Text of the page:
Do you use a wireless key fob to lock/unlock your car doors, instead of doing it manually?
If so, you should heed this warning.
I locked my car. As I walked away I heard my car door unlock. I went back and locked my car again three times. Each time, as soon as I started to walk away, I would hear it unlock again!! Naturally alarmed, I looked around and there were two guys sitting in a car in the fire lane next to the store. They were obviously watching me intently, and there was no doubt they were somehow involved in this very weird situation. I quickly chucked the errand I was on, jumped in my car and sped away. I went straight to the police station, told them what had happened, and found out I was part of a new, and very successful, scheme being used to gain entry into cars.
Two weeks later, my friend’s son had a similar happening…. While traveling, my friend’s son stopped at a roadside rest to use the bathroom. When he came out to his car less than 4-5 minutes later, someone had gotten into his car and stolen his cell phone, laptop computer, GPS navigator, briefcase…you name it. He called the police and since there were no signs of his car being broken into, the police told him he had been a victim of the latest robbery tactic — there is a device that robbers are using now to clone your security code when you lock your doors on your car using your key-chain locking device….
When you hit the lock button on your car upon exiting, it does not send the security code, but if you walk away and use the door lock on your key chain, it sends the code through the airwaves where it can be instantly stolen.
Andy Greenberg reports for Wireless, that at a 2015 hacker conference DefCon in Las Vegas, hacker Samy Kamkar presented a gadget he’d developed called “RollJam” — a $32 radio device, smaller than a cell phone, that is designed to defeat the “rolling codes” security used in not only most modern cars and trucks’ keyless entry systems, but also in their alarm systems and in modern garage door openers. The devise enables an intruder to break into cars and garages without a trace and turn off their alarms.
Kamkar said, “Every garage that has a wireless remote, and virtually every car that has a wireless key can be broken into.”
This is how RollJam works:
- Crooks using RollJam wait for an unsuspecting victim to use his or her key fob within radio range.
- The victim will notice only that his or her key fob doesn’t work on the first try. That’s because RollJam has jammed the key fob’s wireless signal with a pair of cheap radios that send out noise on the two common frequencies used by cars and garage door openers.
- At the same time, RollJam is “listening” with a third radio—one that’s more finely tuned to pick up the fob’s signal—and clones or records the user’s wireless security code.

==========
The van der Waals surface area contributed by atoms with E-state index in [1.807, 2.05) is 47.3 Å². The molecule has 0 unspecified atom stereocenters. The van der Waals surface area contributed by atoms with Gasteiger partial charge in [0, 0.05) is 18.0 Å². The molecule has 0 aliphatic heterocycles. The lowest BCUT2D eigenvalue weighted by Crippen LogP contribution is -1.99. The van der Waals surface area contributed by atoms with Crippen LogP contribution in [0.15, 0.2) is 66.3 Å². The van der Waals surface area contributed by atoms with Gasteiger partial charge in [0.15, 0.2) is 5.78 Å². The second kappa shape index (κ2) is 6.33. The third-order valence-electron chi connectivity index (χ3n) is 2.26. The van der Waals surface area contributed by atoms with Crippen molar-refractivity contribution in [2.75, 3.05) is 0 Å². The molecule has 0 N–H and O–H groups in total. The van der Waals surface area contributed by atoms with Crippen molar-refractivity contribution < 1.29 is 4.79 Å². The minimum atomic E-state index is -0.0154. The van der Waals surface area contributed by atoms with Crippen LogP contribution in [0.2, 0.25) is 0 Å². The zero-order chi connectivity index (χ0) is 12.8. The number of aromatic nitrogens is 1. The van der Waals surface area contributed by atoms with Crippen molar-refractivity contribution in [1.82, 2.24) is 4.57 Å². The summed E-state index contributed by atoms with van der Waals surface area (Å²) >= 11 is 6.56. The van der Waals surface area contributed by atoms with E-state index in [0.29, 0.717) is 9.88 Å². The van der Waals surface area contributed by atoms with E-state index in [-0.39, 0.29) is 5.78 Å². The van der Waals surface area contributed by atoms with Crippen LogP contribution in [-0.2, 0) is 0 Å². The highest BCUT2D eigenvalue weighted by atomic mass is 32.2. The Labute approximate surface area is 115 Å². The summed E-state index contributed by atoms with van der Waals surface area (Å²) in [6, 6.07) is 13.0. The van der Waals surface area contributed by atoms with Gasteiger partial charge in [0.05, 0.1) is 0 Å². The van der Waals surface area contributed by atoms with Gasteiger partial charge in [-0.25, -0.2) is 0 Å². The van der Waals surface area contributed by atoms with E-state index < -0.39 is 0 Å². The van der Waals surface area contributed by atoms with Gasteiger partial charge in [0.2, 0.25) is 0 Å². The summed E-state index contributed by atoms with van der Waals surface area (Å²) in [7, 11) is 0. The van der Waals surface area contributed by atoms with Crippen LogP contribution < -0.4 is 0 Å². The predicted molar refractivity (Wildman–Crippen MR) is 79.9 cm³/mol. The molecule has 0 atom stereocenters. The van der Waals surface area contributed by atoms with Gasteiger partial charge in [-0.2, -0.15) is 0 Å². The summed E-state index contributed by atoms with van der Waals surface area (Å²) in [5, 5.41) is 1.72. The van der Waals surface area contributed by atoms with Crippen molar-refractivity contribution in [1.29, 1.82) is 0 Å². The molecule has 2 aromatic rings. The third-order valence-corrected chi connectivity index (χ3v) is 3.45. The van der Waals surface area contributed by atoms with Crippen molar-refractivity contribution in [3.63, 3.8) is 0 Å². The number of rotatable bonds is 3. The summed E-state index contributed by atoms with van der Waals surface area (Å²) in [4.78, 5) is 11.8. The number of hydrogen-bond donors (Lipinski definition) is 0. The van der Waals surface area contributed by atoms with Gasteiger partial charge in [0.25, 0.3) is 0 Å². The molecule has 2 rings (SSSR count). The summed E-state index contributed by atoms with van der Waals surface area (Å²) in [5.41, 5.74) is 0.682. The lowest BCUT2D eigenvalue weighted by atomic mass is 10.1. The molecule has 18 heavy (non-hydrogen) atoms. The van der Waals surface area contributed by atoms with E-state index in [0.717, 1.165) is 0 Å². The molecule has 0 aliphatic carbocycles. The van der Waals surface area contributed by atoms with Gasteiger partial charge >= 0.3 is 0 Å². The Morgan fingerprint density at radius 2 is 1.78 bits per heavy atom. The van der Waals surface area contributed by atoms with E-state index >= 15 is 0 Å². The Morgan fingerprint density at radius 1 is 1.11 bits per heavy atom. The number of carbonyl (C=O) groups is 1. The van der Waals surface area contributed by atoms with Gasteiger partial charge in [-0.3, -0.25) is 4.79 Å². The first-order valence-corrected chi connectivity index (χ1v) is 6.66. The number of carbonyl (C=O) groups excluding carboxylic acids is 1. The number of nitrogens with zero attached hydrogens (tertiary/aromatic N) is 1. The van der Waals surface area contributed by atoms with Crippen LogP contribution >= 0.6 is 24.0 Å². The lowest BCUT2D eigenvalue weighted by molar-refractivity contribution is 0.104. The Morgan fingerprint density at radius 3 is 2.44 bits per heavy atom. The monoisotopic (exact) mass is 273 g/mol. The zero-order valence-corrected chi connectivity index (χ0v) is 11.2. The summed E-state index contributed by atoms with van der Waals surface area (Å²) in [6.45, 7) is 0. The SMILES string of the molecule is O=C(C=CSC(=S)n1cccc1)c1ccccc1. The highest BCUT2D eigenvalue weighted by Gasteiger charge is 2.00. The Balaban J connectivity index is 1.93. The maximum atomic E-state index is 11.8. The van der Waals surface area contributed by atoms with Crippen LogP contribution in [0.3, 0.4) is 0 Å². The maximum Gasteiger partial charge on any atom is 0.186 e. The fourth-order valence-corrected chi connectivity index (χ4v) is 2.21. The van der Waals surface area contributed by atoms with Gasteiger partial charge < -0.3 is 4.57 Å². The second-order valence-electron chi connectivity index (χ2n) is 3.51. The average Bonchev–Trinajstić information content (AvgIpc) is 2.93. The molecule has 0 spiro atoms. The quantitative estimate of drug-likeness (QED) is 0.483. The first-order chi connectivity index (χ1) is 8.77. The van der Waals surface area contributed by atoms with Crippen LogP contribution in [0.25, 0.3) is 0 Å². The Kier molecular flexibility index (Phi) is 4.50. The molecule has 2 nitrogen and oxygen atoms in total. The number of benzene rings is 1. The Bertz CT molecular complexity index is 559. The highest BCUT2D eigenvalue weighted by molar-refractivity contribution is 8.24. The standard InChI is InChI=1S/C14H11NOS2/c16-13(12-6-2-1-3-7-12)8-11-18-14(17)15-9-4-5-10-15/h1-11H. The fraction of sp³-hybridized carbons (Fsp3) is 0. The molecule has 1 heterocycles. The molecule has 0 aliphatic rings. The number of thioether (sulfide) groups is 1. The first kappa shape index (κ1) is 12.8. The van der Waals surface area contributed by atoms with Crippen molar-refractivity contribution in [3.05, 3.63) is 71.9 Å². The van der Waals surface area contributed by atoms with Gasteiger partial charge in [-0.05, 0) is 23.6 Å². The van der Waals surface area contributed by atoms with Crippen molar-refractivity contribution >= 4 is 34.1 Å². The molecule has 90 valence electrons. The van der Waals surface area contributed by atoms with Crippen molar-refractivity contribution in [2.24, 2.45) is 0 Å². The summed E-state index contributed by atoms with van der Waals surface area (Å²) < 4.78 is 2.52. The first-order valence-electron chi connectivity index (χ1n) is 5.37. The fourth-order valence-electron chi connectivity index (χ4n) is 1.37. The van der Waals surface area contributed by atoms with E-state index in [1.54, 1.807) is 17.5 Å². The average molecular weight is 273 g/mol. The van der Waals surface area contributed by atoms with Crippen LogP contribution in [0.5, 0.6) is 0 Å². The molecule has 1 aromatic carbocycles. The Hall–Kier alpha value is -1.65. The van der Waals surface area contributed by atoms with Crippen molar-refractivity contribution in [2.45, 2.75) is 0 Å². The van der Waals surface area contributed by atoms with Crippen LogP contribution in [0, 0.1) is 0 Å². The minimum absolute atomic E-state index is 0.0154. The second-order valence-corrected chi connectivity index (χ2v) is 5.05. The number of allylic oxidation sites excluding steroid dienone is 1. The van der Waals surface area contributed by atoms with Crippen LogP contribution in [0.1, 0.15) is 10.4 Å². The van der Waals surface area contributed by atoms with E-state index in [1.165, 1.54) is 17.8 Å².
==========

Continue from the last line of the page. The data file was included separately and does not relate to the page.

- When that first signal is jammed and fails to unlock the door, the victim naturally tries pressing the key fob button again. On that second press, the RollJam is programmed to again jam the signal and record that second code, but also to simultaneously broadcast its first code. That replayed first code unlocks the door, and the victim immediately forgets about the first failed effort to unlock the door. Meanwhile, the RollJam has secretly stored away a second, still-usable code. Kambar explains: “You think everything worked on the second time, and you drive home. But I now have a second code, and I can use that to unlock your car.”
- Later, the crook simply presses a small button on the device to replay the intercepted code from the victim’s fob to open that car or garage.
More insidiously still, the crook doesn’t even have to be around! All that’s needed is for the crook to attach the RollJam to the targeted car or hide it near a garage. Kamkar says: “And then I can come at night or whenever and break in.”
Kamkar says he’d successfully tested RollJam on Nissan, Cadillac, Ford, Toyota, Lotus, Volkswagen, and Chrysler vehicles, as well as Cobra and Viper alarm systems and Genie and Liftmaster garage door openers. He estimates that millions of vehicles and garage doors may be vulnerable because the problem is in the chips used by many of those companies: the Keeloq system sold by the firm Microchip and the Hisec chips sold by Texas Instruments.
Kamkar said the solution is for companies to use chips with a system of codes that expire over short time periods, like the two-factor authentication systems of Google Authenticator or RSA’s SecurID which use codes that expire in seconds. In contrast, millions of car owners still protect their vehicles with vulnerable systems whose codes never expire. Kamkar said: “My own car is fully susceptible to this attack. I don’t think that’s right when we know this is solvable.”